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Digital And Control Labs For A New Manufacturing Engineering Curriculum

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2003 Annual Conference


Nashville, Tennessee

Publication Date

June 22, 2003

Start Date

June 22, 2003

End Date

June 25, 2003



Conference Session

NSF Grantees Poster Session

Page Count


Page Numbers

8.435.1 - 8.435.6



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Paper Authors

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Karl Stephan

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Vedaraman Sriraman

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NOTE: The first page of text has been automatically extracted and included below in lieu of an abstract

Session 1526

Digital and Control Labs for a New Manufacturing Engineering Curriculum

Karl D. Stephan and Vedaraman Sriraman

Department of Technology Southwest Texas State University San Marcos, TX 78666

Abstract: We present work in progress which describes the development or redesign of two courses in the manufacturing engineering curriculum which was founded at Southwest Texas State University in the fall of 2000. Digital electronics and control systems now play roles in manufacturing that are on average as important as traditional mechanical-engineering-based subjects. In this paper, we report results of the first step of a two-step redesign of a Digital Electronics course and plans for a new course in Control Systems and Instrumentation. Student response to the use of new computer hardware and MultiSim® software in the Digital Electronics course is positive, as measured by an independent evaluation.


Manufacturing engineering is one of the most interdisciplinary of engineering disciplines, drawing content from mechanical and electrical engineering, industrial engineering, and management, among other subjects. In the rapidly changing manufacturing environment that graduates of U. S. programs currently enter, the study of traditional subjects only such as processes, materials, tooling, etc. does not prepare students for the increasing variety of systems, components, and processes used in modern manufacturing. Accordingly, when the first engineering program at Southwest Texas State University was initiated in the fall of 2000, we made plans to redesign existing courses and develop new courses to meet the educational needs of 21st-century manufacturing engineers.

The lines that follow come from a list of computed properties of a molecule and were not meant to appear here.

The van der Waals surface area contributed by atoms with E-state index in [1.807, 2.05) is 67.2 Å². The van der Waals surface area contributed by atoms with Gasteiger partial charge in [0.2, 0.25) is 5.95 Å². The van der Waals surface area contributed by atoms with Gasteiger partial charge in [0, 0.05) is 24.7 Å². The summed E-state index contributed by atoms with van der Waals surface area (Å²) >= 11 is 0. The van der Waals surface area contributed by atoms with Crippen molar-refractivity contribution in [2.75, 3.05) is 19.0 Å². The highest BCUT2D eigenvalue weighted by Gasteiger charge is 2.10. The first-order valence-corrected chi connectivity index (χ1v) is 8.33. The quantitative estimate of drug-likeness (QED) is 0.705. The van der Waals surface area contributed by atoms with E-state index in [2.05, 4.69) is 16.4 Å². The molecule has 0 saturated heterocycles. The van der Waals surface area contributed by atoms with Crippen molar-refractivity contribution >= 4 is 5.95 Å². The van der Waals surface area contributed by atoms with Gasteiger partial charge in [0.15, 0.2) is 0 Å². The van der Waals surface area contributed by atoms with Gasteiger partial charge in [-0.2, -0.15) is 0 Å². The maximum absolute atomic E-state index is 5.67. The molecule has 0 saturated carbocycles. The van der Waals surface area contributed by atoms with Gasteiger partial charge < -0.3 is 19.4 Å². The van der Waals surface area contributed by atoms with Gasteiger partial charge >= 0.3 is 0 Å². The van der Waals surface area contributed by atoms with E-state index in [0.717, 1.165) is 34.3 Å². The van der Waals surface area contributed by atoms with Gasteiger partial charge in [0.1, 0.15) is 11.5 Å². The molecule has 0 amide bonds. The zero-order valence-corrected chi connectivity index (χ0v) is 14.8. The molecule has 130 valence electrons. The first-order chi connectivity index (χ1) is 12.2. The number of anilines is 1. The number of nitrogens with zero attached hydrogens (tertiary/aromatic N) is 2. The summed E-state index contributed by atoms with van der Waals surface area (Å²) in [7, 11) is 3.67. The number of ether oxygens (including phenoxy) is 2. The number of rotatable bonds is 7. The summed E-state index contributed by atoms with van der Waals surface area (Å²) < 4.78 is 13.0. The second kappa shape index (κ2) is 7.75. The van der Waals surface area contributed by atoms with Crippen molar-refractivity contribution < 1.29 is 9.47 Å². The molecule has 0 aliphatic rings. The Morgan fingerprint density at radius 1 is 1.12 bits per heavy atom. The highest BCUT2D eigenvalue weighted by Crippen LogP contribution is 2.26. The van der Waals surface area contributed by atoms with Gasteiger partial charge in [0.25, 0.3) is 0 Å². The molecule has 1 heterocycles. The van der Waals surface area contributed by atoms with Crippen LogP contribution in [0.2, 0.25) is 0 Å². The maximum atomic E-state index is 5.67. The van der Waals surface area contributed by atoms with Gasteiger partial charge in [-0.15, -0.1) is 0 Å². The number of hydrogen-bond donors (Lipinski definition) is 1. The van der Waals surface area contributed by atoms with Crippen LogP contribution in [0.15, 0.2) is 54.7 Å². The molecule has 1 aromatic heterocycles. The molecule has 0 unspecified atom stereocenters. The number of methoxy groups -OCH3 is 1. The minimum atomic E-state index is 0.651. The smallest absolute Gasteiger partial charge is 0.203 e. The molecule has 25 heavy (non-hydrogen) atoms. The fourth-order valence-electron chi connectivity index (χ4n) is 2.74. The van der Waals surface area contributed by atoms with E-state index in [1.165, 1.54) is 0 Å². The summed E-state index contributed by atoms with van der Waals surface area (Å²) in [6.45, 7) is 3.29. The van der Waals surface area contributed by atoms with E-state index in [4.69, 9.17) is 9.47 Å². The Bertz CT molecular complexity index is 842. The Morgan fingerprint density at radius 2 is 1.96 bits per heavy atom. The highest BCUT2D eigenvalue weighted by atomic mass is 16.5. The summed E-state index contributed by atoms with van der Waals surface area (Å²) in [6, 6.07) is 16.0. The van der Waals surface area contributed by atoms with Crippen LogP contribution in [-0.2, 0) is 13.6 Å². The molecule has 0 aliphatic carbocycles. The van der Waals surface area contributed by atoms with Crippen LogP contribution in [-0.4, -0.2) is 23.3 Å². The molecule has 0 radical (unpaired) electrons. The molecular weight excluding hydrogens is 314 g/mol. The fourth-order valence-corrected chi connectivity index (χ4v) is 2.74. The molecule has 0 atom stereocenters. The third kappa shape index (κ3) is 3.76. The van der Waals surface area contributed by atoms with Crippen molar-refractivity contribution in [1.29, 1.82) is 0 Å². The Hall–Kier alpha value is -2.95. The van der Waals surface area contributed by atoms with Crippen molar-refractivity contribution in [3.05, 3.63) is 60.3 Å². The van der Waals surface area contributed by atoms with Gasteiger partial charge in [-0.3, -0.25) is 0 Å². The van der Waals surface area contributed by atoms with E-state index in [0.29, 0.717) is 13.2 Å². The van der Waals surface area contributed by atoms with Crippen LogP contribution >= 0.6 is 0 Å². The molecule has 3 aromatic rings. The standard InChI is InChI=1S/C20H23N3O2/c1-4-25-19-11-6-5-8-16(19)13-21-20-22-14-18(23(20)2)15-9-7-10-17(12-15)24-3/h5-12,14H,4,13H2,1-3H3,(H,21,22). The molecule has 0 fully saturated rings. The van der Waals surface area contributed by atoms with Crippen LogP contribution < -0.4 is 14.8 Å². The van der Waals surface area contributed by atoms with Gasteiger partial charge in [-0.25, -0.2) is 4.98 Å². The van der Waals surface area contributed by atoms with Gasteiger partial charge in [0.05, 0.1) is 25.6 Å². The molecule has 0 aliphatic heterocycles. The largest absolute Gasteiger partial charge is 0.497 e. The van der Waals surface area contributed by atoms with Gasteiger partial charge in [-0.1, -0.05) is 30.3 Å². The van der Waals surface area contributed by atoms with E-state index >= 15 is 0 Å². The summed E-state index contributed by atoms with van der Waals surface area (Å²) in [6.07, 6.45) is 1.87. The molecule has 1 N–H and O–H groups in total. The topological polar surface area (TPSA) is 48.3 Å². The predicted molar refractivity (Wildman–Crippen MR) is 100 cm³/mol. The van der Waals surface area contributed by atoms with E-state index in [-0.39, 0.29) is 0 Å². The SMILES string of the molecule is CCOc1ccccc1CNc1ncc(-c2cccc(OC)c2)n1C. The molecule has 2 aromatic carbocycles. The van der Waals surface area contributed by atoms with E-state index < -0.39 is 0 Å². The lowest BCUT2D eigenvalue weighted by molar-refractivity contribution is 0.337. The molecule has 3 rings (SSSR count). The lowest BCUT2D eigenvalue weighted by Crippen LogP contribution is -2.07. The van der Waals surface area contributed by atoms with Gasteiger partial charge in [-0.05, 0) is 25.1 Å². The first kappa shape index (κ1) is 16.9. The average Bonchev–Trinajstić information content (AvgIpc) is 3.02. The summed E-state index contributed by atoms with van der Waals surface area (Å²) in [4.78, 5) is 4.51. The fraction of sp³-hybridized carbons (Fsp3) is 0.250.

Southwest Texas State University was founded in 1899 as Southwest Texas State Normal School. Until the school adopted its present status of a university in 1969, its mission was primarily to provide the state of Texas with K-12 teachers. Since about 1980, the focus of its Department of Technology has moved from teacher education and an industrial arts emphasis to industrial and engineering technology, providing training for technologists who find jobs in the increasingly high-tech corridor of Central Texas, which includes the nearby cities of Austin and San Antonio. The “hands-on” nature of technology education is a strength which has played an important role in the development of the new Manufacturing Engineering curriculum.

Proceedings of the 2003 American Society for Engineering Education Annual Conference & Exposition Copyright © 2003, American Society for Engineering Education

Stephan, K., & Sriraman, V. (2003, June), Digital And Control Labs For A New Manufacturing Engineering Curriculum Paper presented at 2003 Annual Conference, Nashville, Tennessee. 10.18260/1-2--12325

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